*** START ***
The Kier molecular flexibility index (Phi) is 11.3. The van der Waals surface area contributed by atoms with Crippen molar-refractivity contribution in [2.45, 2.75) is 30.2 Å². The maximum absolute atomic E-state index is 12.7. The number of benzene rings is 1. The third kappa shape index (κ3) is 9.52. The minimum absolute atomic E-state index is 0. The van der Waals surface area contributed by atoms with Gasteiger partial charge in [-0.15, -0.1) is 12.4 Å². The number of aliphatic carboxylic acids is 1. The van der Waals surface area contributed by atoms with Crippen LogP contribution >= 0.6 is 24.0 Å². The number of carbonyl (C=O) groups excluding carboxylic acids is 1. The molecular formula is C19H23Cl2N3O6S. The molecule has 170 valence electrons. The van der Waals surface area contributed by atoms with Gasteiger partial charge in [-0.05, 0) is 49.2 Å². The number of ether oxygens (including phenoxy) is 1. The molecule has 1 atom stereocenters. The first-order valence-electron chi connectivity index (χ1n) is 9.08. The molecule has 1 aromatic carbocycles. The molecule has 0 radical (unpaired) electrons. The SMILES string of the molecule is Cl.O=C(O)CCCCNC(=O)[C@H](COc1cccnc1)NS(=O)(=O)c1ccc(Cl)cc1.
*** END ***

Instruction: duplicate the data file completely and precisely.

The Kier molecular flexibility index (Phi) is 11.3. The van der Waals surface area contributed by atoms with Crippen molar-refractivity contribution in [2.45, 2.75) is 30.2 Å². The maximum absolute atomic E-state index is 12.7. The number of benzene rings is 1. The third kappa shape index (κ3) is 9.52. The minimum absolute atomic E-state index is 0. The van der Waals surface area contributed by atoms with Gasteiger partial charge in [-0.15, -0.1) is 12.4 Å². The number of aliphatic carboxylic acids is 1. The van der Waals surface area contributed by atoms with Crippen LogP contribution >= 0.6 is 24.0 Å². The number of carbonyl (C=O) groups excluding carboxylic acids is 1. The molecular formula is C19H23Cl2N3O6S. The molecule has 170 valence electrons. The van der Waals surface area contributed by atoms with Gasteiger partial charge in [-0.05, 0) is 49.2 Å². The number of ether oxygens (including phenoxy) is 1. The molecule has 1 atom stereocenters. The first-order valence-electron chi connectivity index (χ1n) is 9.08. The molecule has 1 aromatic carbocycles. The molecule has 0 radical (unpaired) electrons. The SMILES string of the molecule is Cl.O=C(O)CCCCNC(=O)[C@H](COc1cccnc1)NS(=O)(=O)c1ccc(Cl)cc1.